So here’s a rundown on some of the new stuff I’ve been adopting after attending Robert Scovill’s FOH course. A big theme of the course was coherency (system, mix, performance) so a lot of these fit with that. I’ll focus on drum stuff for now.
Overheads: Previously I was using the overheads more as close-mic’s for the cymbals. A few weeks ago I moved our overheads into an XY configuration. I was referring to this new approach as more of a “studio” approach around the office, but I’m going to stop because from looking around it is really sort of an approach unto itself. It IS more of a “kit” mic’ing approach, than a cymbal mic’ing approach. The idea is you get your overhead elements right next to each other so you get phase coherent arrival times of everything in the overheads; so, for example, your snare drum arrives in the left and right overheads at the same time. If you want to space your overheads over the kit you can get the same sort of thing if you measure the distance of the snare to each overhead and keep it consistent, however, you’ll still have different arrival times for everything else in the kit. The XY approach gives you coherency for the entire kit. I picked up an a mic stand adapter Scovi showed us that Shure makes for setting up mics in XY.
Since I was moving mics around, I used this opportunity to try some AKG451’s for overheads. I love these mics, but I wasn’t particularly sold on this role for them, although Dustin was bummed in the studio when I switched back to the KSM44’s. At some point I’m going to pick up a Rode NT4 to try out. I’m also going to try our 414’s when I get them back from Buckhead, although I’m guessing they wants their 451’s back first…
Kit time alignment: With phase coherent arrival times at the overheads, I am also spending a little more time on getting the entire kit time aligned to the overheads. I’m doing this by delaying all the drum mics so they’re in time with the overheads. I don’t have any hard rules on this; there’s always a bit of compromising to do because everything is bleeding into everything on the kit. At a minimum I make sure that the snare is time aligned in the overheads, and I make sure that the two kick mics are in phase.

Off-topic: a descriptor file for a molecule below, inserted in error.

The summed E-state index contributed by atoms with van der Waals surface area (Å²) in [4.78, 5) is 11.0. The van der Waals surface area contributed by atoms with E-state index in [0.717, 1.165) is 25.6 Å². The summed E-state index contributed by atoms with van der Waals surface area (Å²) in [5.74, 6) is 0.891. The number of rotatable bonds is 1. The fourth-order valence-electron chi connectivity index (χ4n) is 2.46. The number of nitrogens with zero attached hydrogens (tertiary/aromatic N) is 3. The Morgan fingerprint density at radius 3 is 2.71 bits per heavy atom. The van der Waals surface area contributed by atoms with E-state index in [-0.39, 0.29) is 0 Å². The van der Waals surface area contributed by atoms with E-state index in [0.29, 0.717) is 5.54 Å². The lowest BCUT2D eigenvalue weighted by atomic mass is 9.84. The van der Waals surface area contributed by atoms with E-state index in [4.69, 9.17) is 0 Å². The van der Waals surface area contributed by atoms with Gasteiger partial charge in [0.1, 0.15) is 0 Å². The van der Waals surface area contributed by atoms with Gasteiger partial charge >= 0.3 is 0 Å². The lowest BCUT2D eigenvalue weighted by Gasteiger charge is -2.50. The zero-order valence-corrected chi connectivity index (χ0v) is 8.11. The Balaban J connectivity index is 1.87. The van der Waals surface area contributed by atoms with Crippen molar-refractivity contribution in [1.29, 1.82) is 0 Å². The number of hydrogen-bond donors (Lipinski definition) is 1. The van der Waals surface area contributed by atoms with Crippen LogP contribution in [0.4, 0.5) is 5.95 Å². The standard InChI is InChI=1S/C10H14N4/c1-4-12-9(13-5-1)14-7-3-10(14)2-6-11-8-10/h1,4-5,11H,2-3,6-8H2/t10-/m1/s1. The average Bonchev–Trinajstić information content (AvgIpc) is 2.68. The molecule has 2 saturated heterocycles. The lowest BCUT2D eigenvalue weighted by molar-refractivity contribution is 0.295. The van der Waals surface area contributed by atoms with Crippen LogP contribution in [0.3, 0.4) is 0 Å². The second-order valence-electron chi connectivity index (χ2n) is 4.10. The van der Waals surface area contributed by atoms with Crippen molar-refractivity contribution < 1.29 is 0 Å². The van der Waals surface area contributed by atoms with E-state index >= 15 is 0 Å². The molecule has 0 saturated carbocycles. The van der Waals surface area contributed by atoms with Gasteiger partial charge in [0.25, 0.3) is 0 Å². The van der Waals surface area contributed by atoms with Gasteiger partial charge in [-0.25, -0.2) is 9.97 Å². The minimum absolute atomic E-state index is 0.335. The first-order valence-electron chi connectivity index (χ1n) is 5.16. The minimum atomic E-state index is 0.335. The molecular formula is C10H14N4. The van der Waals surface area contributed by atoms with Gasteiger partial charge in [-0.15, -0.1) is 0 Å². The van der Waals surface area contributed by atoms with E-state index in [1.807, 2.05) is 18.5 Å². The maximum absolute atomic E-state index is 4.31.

Kit/Tom Gates: I adjusted my gates so that they’re expanders. Something Robert talked about is that when two signals are interferring and comb filtering is taking place, if one of those signals is at least 6 dB less the comb filtering won’t bother you as much. So I’m letting my gates breathe a little more now just taking them down enough reduce comb filtering…and cymbals along the way… Previously I was only using gates on the toms, but I’m experimenting with them again on the snare and kick here and there; I’ve been playing with them in rehearsals, but I don’t think I’m leaving them on for actual services.
One benefit I’m finding of using expanders on the toms and the new way I’m using the overheads is I’m not losing as many tom hits to gates that are too tight. With the overheads giving a better picture of the overall kit and the gates set as expanders, the lighter hits still come through. Eventually I’m going to key my gates with a trick Scovi gave us, but I need extra channels to do it, and I don’t have them right now. In the meantime this is works better than using the snapshots to tweak the gates for each song or relying on memory to punch them in and out where necessary.
Kick mic experiment: One last thing I tried with the drums is a new kick mic. I picked up a B stock Audio-Technia AE2500 to try in our kick drum. The mic feature two elements: a condenser and a dynamic. The mic fits with the phase coherency theme because both elements are phase coherent. I tried the mic out a couple weeks ago, and I have mixed feelings about it. On the one hand I thought it gave the kick a much more natural sound. On the Sunday I used it we did a Carrie Underwood song that I really liked it on. However, I wasn’t overly thrilled with how it worked on the rock worship. As a more natural mic, it lacks that aggressive hyped kick-drumness that I’m used to. We’ve since gone back to our Sennheiser 902/Shure Beta91 combination. I’m going to try the AE2500 again next weekend when I’m mixing in our west auditorium where we’re still running analog and I don’t have the same tools to do all the time alignment stuff I can do with the Venue. The bottom in that room is also more of a challenge so I’m going to see how it works.